The purpose of any insurance is to mitigate risk and group insurance is no exception.
Imagine if you would, an employee who earns $56,000 a year, has Hepatitis C and has been prescribed Harvoni at a cost of $69,910 for nine rounds of treatment. For all intents and purposes, when this employee completes the prescribed rounds, they will be cured and the benefit plan would have done its job in offering a true ‘benefit’ to this employee.
Hep C is just one of several costly medical conditions employees in any income level, of any race, gender, or geographic location, can suffer from. Those with rheumatoid arthritis, cancer, and multiple sclerosis are now being prescribed medications which cost in excess of $30,000 a year, every year.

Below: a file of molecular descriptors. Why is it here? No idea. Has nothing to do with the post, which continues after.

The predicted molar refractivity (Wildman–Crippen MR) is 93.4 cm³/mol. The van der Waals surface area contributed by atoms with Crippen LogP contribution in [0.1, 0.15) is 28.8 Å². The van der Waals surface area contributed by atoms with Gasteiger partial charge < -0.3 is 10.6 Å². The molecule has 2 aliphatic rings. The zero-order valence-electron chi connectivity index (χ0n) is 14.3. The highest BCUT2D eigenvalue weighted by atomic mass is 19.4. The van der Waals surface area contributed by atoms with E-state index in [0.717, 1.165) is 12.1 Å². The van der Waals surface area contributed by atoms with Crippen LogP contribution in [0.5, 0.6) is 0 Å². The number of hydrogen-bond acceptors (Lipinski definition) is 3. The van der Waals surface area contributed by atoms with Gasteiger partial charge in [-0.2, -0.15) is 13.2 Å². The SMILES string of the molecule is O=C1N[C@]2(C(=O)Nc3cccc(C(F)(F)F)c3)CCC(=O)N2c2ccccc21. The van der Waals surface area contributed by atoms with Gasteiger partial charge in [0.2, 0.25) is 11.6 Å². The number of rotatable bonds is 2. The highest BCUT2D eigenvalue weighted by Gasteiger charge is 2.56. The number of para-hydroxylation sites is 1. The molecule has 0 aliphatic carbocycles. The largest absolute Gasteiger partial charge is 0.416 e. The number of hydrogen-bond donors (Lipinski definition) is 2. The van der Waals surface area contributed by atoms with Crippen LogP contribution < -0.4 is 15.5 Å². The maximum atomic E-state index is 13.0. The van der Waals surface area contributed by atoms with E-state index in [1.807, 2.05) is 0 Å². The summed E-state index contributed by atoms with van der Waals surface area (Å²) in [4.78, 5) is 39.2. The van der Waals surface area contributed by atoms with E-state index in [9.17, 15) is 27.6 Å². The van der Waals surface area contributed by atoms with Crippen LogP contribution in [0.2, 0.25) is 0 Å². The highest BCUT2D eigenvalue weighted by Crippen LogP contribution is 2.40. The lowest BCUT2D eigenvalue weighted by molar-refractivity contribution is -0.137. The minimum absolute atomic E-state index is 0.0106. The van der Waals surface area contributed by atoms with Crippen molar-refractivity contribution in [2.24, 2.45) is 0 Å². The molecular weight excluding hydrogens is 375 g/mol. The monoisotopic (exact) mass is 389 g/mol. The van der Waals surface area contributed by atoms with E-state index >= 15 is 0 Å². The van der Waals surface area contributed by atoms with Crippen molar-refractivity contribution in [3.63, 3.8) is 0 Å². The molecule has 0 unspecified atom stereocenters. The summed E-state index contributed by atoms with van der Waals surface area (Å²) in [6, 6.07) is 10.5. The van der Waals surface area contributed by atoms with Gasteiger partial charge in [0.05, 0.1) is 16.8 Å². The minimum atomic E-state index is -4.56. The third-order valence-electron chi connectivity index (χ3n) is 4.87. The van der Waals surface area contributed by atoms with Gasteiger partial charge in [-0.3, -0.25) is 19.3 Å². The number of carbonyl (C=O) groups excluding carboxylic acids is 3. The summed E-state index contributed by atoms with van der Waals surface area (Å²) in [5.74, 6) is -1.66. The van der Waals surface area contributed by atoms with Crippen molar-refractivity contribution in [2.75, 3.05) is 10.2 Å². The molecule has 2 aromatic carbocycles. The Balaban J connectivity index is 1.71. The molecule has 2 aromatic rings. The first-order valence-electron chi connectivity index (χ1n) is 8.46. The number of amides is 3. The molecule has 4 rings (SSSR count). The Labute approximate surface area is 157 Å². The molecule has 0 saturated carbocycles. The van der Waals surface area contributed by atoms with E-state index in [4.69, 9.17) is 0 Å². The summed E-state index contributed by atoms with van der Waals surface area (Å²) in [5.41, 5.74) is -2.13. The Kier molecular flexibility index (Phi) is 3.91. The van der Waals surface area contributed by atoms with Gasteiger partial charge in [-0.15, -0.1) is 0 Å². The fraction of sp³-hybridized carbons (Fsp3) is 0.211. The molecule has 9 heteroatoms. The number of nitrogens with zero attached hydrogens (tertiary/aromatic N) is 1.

But wait…that’s $69,910 in costs to the prescription side of the benefit plan. Won’t the rates only escalate to recover that cost?
That’s why stop-loss provisions are built into the benefit plan.
Stop loss insurance is designed to protect employers against sudden, unexpected, catastrophic risk. Claims in excess of the stop loss deductible per person per year (in this case $10,000) are insured and do not count against the employer’s experience when setting health care budgets for future renewals. This limits the employer’s risk, while enabling continued coverage and protection for employees through the benefits plan.
The true cost the employer’s experience was the $10,000 for this one claim. That’s close to a $60,000 gain on the investment into that employee’s health.
Consider this, had this employee not had access to a benefit plan, he would not have been able to financially access the cure required and in all likelihood would have gone untreated only to develop further life threatening conditions like liver disease or cancer of the liver.
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